The results of this study in patients are consistent with the results of our previous study in a canine model of acute ventricular failure, where increasing intrathoracic pressure increased left ventricular stroke work at a constant filling pressure; however, the exact mechanisms involved in this augmentation are still not clear. Not all of our subjects improved with PHIPS. In subject 1, this was probably due to binder-induced decreases in venous return, as manifested by a decrease in transmural pulmonary arterial occlusion pressure (Table 2); however, in another patient (patient

3), the reasons for the lack of improvement with PHIPS are not clear. Since PHIPS significantly increases mean airway pressure, there is a possibility that barotrauma could develop if this therapy was extended indefinitely. One patient was subsequently given PHIPS for three hours without untoward effects; however, this form of therapy is still experimental. It is not clear that this is the optimum method of improving left ventricular function with increased intrathoracic pressure.

In patients with pulmonary edema having decreased myocardial reserve and increased work of breathing, large negative swings in pleural pressure which accompany spontaneous respiration will aggravate left ventricular dysfunction by increasing left ventricular afterload. Placing such patients on intermittent posi-tive-pressure ventilation may improve cardiac efficiency and may increase cardiac output if venous return is not significantly decreased nor right ventricular function impaired by increased pulmonary vascular resistance. Perhaps there is a subgroup of critically ill patients being artificially ventilated who cannot be weaned from the ventilator because spontaneous breathing by decreasing intrathoracic pressure increases left ventricular afterload through negative swings in pleural pressure. This interaction may be important in the management of critically ill patients and suggests that spontaneous ventilatory efforts (ie, intermittent mandatory ventilation) could be deleterious to the patient with an unstable cardiovascular system until this instability is corrected.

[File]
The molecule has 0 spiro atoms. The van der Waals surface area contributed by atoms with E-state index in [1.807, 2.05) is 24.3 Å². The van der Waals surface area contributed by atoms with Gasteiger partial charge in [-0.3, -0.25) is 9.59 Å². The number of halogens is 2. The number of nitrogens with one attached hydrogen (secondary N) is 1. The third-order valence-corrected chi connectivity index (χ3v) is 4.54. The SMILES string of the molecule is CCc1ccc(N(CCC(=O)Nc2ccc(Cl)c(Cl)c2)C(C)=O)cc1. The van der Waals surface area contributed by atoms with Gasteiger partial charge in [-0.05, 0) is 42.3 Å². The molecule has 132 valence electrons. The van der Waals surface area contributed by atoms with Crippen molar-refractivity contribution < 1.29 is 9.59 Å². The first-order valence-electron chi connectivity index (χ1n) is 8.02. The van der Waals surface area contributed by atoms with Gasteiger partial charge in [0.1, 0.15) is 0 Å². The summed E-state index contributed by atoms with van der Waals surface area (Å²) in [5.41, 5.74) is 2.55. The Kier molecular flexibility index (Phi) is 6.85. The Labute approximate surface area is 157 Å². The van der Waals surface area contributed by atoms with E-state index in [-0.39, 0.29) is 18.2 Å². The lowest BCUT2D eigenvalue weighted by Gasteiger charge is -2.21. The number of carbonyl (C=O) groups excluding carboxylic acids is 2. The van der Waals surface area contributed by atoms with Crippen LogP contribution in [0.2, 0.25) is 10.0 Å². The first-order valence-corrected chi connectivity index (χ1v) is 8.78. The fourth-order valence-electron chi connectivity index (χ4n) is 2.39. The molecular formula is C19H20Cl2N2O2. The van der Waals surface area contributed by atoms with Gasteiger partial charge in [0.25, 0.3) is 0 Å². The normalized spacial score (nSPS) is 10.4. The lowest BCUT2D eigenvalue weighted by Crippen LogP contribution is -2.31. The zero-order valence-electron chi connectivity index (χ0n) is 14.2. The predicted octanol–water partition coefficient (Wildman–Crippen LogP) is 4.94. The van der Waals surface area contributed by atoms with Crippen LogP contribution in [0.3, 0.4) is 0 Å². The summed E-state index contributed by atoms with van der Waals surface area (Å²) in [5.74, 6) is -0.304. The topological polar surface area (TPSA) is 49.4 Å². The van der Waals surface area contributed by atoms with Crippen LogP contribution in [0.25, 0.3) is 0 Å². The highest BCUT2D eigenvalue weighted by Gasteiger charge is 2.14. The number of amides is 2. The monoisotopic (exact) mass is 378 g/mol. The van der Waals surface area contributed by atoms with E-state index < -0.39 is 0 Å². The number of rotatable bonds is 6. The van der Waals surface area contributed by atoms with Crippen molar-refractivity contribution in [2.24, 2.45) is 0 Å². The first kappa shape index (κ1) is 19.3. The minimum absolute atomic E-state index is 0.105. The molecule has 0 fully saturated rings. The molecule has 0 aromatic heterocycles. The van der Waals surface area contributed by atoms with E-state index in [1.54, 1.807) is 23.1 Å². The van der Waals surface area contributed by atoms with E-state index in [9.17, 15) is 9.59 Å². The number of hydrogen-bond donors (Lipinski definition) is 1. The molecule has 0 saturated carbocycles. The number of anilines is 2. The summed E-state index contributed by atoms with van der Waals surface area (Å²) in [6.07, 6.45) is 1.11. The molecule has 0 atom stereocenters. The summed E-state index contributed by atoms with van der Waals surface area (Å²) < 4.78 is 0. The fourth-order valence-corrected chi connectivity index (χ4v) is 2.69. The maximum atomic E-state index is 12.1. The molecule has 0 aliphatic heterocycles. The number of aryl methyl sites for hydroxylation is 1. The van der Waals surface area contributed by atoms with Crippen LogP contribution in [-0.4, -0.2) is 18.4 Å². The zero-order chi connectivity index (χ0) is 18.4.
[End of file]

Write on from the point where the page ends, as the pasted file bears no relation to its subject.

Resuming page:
Figure-1

Figure 1. Effect of PHIPS on cardiac output for all subjects. Circles are mean values for group (with SE bars). Cardiac output increases significantly with PHIPS from initial control values (p<0.05).

Figure-2

Figure 2. A (left), Effect of PHIPS on mean arterial pressure for all subjects. Circles are mean values for group (with SE bars). Mean arterial pressure increased significantly with PHIPS from initial control values (p<0.01). В (right), Effect of PHIPS on transmural mean arterial pressure (MAP-Pes) for all subjects. Circles are mean values for groups (with SE bars). Asterisk indicates estimated transmural mean arterial pressure using same Pes as initial control step. There is no significant difference in mean values among three steps.

Figure-3

Figure 3. Effect of PHIPS on cardiac performance. M UGA scan showing end-diastolic volumes and time-activity curve for patient 4. Control values were obtained prior to PHIPS. Note that PHIPS was associated with improved ejection fraction (EF) and decrease in end-diastolic volume while increasing cardiac output. End-systolic volume also decreases in the setting of an increase in mean arterial pressure, but a decrease in transmural arterial pressure. IPPV, Intermittent positive-pressure ventilation.

Table 2—Hemodynamic Data

Transmural Transmural Pulmonary Pulmonary Arterial Patient Cardiac Arterial Arterial Occlusion and Output, Pressure, Pressure, Pressure, Condition L/min mm Hg mm Hg mm HgPatient 1Control 4.6 76/42 25/17 16 End-inspiratory Airway Pressure, cm H2042 End-inspiratory/ End-expiratory Pes, mm Hg4/—6 Mean Pes, mm Hg0
PHIPS 4.4 74/48 23/12 10 75 23/10 12
Control 4.2 70/40 25/20 22 42 4/—6 0
ratient lControl 5.1 40/22 32/18 16 45 5/2 3
PHIPS 6.4 42/24 30/17 14 65 12/-1 6
Control 4.8 40/22 30/17 16 50 8/2 3
P&tient 3Control 2.9 42/20 32/17… 55 7/-14 -8
PHIPS 2.9 42/28 30/17… Control 2.9 40/20 30/15… 70 17/-10 0
Patient 4Control 2.7 70/30 25/16 16 45 12/ —3 2
PHIPS 3.3 70/35 31/20 17 68 25/0 8
Control 2.8 65/35 32/17 16 48 12/—6 0
Jr&tient оControl 2.2 63/50 42/22 20 55 12/ —3 2
PHIPS 3.0 80/60 45/22 22 72 20/0 8
Control 2.0 60/52 45/22 20 60 12/—4 1
ratient оControl 4.1 65/53 52/35 30 45 8/-1 1
PHIPS 5.3 82/65 47/35 32 70 16/0 7
Control 4.0 65/55 48/35 30 48 7/-3 -1
Patient 7Control 3.2 105/65 25/18 12 48 0
PHIPS 3.7 125/75 28/18 10 75 5
Control 3.3 110/60 25/16 12 50 0